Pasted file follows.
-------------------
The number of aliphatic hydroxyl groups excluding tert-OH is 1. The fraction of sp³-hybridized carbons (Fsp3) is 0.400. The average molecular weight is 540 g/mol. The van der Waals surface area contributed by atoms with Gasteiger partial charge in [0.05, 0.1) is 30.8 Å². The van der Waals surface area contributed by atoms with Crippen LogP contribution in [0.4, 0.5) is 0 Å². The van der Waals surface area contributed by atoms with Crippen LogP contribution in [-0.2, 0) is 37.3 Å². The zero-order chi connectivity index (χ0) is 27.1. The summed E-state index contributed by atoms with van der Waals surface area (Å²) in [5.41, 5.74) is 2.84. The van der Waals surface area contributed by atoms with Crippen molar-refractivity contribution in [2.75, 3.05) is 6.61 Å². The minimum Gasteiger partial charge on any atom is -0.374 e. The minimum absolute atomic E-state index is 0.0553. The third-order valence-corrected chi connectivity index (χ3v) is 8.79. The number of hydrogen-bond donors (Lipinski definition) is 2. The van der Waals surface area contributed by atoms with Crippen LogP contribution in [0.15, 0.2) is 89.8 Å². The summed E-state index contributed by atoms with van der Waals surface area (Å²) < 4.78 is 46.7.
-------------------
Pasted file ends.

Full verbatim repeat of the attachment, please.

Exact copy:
The number of aliphatic hydroxyl groups excluding tert-OH is 1. The fraction of sp³-hybridized carbons (Fsp3) is 0.400. The average molecular weight is 540 g/mol. The van der Waals surface area contributed by atoms with Gasteiger partial charge in [0.05, 0.1) is 30.8 Å². The van der Waals surface area contributed by atoms with Crippen LogP contribution in [0.4, 0.5) is 0 Å². The van der Waals surface area contributed by atoms with Crippen LogP contribution in [-0.2, 0) is 37.3 Å². The zero-order chi connectivity index (χ0) is 27.1. The summed E-state index contributed by atoms with van der Waals surface area (Å²) in [5.41, 5.74) is 2.84. The van der Waals surface area contributed by atoms with Crippen molar-refractivity contribution in [2.75, 3.05) is 6.61 Å². The minimum Gasteiger partial charge on any atom is -0.374 e. The minimum absolute atomic E-state index is 0.0553. The third-order valence-corrected chi connectivity index (χ3v) is 8.79. The number of hydrogen-bond donors (Lipinski definition) is 2. The van der Waals surface area contributed by atoms with Crippen LogP contribution in [0.15, 0.2) is 89.8 Å². The summed E-state index contributed by atoms with van der Waals surface area (Å²) < 4.78 is 46.7.